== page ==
IT WAS somewhere about 1200, Prince Llewellyn had a castle at Aber, just abreast of us here; indeed, parts of the towers remain to this day. His consort was the Princess Joan; she was King John’s daughter. Her coffin remains with us to this day. Llewellyn was a great hunter of wolves and foxes, for the hills of Carnarvonshire were infested with wolves in those days, after the young lambs.
Now the prince had several hunting-houses--sorts of farm houses, one of them was at the place now called Beth-Gelert, for the wolves were very thick there at this time. Now the prince used to travel from farm-house to farm-house with his family and friends, when going on these hunting parties.
One season they went hunting from Aber, and stopped at the house where Beth-Gelert is now--it’s about fourteen miles away. The prince had all his hounds with him, but his favourite was Gelert, a hound who had never let off a wolf for six years.
The prince loved the dog like a child, and at the sound of his horn Gelert was always the first to come bounding up. There was company at the house, and one day they went hunting, leaving his wife and the child, in a big wooden cradle, behind him at the farm-house.
The hunting party killed three or four wolves, and about two hours before the word passed for returning home, Llewellyn missed Gelert, and he asked his huntsmen:
“Where’s Gelert? I don’t see him.”
“Well, indeed, master, I’ve missed him this half-hour.”
And Llewellyn blew his horn, but no Gelert came at the sound.
Indeed, Gelert had got on to a wolves’ track which led to the house.
The prince sounded the return, and they went home, the prince lamenting Gelert. “He’s sure to have been slain--he’s sure to have been slain! since he did not answer the horn. Oh, my Gelert!” And they approached the house, and the prince went into the house, and saw Gelert lying by the overturned cradle, and blood all about the room.
“What! hast thou slain my child?” said the prince, and ran his sword through the dog.
After that he lifted up the cradle to look for his child, and found the body of a big wolf underneath that Gelert had slain, and his child was safe. Gelert had capsized the cradle in the scuffle.
“Oh, Gelert! Oh, Gelert!” said the prince, “my favourite hound, my favourite hound! Thou hast been slain by thy master’s hand, and in death thou hast licked thy master’s hand!” He patted the dog, but it was too late, and poor Gelert died licking his master’s hand.
Next day they made a coffin, and had a regular funeral, the same as if it were a human being; all the servants in deep mourning, and everybody. They made him a grave, and the village was called after the dog, Beth-Gelert--Gelert’s Grave; and the prince planted a tree, and put a gravestone of slate, though it was before the days of quarries. And they are to be seen to this day.
As told by an old fisherman. The variant of this well-known story may prove useful. Borrow’s “tent” theory is, I think, an invention of his own. I was fortunate enough to get possession of an old book (without title-page, title, or author’s name), in which the following remarks on this story occur:—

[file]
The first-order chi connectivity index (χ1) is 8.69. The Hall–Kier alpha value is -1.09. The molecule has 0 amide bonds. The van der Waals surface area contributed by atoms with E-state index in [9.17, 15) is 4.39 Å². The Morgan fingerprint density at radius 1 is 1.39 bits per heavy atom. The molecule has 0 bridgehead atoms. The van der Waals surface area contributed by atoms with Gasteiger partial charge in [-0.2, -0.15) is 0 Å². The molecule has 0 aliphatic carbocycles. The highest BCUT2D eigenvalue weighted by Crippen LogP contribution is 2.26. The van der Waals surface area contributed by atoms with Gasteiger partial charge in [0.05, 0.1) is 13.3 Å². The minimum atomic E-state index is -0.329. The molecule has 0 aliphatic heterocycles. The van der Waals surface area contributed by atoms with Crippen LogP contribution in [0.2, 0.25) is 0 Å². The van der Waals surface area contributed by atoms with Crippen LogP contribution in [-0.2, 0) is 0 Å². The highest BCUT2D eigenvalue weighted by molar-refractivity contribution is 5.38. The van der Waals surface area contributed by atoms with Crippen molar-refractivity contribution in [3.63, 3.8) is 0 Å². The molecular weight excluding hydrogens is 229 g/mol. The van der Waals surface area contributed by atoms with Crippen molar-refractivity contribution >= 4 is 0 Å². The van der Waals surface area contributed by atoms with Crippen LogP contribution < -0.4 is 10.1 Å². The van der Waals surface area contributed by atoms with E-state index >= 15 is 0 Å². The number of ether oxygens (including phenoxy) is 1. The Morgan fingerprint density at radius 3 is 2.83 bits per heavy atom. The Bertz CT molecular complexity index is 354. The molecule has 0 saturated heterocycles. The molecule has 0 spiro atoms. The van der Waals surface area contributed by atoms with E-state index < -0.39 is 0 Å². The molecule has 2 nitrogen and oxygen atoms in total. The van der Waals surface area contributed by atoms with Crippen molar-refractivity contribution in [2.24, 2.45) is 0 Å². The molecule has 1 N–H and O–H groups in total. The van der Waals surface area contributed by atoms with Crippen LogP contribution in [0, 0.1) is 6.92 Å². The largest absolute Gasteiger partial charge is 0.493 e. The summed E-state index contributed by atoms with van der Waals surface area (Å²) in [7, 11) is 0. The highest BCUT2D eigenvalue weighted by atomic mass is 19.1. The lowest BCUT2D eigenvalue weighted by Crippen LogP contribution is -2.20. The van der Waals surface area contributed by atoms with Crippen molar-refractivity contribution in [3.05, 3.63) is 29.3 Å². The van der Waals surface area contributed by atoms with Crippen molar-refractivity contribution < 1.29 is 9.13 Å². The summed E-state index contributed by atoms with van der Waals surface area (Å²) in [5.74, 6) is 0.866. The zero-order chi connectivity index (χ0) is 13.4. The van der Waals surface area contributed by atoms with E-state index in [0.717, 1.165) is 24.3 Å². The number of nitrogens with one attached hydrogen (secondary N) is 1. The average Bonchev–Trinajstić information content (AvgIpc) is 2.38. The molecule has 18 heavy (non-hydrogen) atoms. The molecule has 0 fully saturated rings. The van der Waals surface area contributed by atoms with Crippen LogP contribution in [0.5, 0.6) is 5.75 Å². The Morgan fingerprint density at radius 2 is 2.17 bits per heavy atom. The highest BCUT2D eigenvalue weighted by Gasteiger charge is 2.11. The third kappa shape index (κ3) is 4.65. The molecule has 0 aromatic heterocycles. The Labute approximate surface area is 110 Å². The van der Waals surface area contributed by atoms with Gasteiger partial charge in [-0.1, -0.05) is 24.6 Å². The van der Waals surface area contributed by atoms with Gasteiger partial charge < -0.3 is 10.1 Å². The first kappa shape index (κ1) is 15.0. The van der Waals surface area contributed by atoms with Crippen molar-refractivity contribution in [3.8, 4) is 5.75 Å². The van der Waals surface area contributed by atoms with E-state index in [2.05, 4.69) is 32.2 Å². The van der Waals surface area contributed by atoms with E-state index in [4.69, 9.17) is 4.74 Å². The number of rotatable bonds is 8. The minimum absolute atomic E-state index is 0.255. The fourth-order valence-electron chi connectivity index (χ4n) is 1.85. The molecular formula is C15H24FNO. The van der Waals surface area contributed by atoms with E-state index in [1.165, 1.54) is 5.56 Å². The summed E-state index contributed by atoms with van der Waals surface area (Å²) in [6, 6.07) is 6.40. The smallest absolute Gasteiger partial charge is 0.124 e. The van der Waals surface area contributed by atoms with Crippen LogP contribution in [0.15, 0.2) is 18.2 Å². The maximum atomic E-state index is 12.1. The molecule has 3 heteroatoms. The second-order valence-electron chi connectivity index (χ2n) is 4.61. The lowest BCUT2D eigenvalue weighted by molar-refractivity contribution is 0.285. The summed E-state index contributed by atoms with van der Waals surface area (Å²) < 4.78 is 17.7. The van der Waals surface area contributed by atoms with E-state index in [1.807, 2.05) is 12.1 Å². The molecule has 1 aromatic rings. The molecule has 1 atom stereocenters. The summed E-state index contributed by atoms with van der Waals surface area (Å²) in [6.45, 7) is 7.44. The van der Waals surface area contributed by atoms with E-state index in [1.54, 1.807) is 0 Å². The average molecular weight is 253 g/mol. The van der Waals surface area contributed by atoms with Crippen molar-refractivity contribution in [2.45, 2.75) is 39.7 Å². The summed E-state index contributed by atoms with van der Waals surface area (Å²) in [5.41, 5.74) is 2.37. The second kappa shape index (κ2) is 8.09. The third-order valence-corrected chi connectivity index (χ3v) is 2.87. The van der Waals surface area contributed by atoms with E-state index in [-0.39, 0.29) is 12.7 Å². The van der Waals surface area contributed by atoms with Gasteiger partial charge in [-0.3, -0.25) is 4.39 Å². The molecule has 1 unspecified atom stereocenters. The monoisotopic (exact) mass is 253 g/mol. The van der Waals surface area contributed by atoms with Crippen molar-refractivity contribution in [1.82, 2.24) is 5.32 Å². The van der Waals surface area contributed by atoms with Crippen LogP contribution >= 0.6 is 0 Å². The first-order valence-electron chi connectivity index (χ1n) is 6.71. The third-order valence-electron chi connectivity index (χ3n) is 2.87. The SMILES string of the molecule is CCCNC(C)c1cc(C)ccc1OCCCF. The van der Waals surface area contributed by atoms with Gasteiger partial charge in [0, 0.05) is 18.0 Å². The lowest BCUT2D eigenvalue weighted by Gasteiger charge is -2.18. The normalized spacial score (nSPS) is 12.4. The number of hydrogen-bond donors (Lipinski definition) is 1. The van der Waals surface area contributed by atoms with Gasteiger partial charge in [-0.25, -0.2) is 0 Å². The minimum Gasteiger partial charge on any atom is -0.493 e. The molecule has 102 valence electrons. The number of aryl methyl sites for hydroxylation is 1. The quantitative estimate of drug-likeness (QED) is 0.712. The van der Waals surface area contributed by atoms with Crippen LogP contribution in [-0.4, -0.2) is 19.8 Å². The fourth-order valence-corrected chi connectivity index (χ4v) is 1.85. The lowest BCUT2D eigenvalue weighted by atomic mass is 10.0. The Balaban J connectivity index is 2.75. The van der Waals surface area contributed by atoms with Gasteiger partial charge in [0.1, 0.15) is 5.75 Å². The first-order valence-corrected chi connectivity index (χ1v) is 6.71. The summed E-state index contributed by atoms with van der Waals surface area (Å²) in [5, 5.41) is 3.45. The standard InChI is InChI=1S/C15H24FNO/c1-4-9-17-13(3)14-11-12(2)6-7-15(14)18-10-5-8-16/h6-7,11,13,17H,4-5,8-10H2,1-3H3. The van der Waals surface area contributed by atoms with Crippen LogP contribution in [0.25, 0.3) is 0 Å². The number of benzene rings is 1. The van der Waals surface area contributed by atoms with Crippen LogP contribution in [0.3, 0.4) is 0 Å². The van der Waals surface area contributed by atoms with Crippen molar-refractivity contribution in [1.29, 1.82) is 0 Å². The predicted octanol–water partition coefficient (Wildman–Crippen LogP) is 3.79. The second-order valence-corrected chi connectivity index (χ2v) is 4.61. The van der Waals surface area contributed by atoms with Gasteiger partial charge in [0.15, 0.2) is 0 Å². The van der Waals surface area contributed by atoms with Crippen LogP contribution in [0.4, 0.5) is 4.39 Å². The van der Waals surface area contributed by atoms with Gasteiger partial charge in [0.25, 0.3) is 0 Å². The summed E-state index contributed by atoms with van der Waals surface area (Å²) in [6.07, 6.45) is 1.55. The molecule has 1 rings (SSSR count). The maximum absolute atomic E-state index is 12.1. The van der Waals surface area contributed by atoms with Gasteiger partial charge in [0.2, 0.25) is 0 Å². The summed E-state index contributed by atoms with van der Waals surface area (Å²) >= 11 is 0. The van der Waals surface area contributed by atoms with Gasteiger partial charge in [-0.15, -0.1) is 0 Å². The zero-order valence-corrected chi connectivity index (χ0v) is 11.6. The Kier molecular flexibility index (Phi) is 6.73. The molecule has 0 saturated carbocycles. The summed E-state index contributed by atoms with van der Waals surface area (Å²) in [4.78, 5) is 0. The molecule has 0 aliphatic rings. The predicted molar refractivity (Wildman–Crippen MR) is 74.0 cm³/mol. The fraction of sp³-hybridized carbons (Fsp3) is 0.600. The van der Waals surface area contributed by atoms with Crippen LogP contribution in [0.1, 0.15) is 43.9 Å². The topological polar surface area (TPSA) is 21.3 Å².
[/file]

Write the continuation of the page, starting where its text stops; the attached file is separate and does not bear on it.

“Some say this should be written Bedd Gelert, or Gilert, signifying Gelert’s, or Gilert’s Grave. To this name is annexed a traditional story, which it is hardly worth while to mention. However, the substance of the tradition is, that Prince Llewelyn ap Iorwerth, in a fit of passion, killed a favourite greyhound in this place, named Gelert, or Gilert, and that, repenting of the deed, he caused a tomb to be erected over his grave, where afterwards the parish church was built. See the story at large in Mr. Edw. Jones’s Welsh Music. But we may reasonably conclude that this is all a fable, both when we consider the impiety of building a church for divine worship over the grave of a dog, an impiety not consistent with the genius of that age; and when we consider, also, that the establishment of parochial cures, and the building of our country churches in Wales, began soon after the dispersion of the British clergy, which happened at the time of the massacre at Bangor Iscoed, A.D. 603, at the instigation of Augustine the Monk, employed for that purpose by the See of Rome. Llewelyn ap Iorwerth governed Wales from A.D. 1194 to 1240, when he died; so that parish churches were built between five and six hundred years before the time of this prince.
“This Gelert, or Gilert, must, in all probability, have been some old monk or saint of that name, who was interred here, and was either the first founder of this church, or one to whose memory it was dedicated, if built after his time. Bethgelert, before the Reformation, was a priory. Lewis Dwnn, a bard of the fifteenth century, in a poem (the purport of which is to solicit David, the Prior of Bethgelert, to bestow on John Wynne, of Gwydwr, Esq., a fine bay horse which he possessed) extols the Prior for his liberality and learning. Hence we are led to suppose that this monk was very opulent, and a popular character in his time.”
The stories of a hunter killing his favourite greyhound (always a greyhound) are common to many districts. The book quoted is said to be written by a Mr. Williams, in 1800.
Story of Gelert, The
Emerson, Peter Henry
Welsh Fairy-Tales and Other Stories
Emerson, Peter Henry
Year of Publication:
Country of Origin: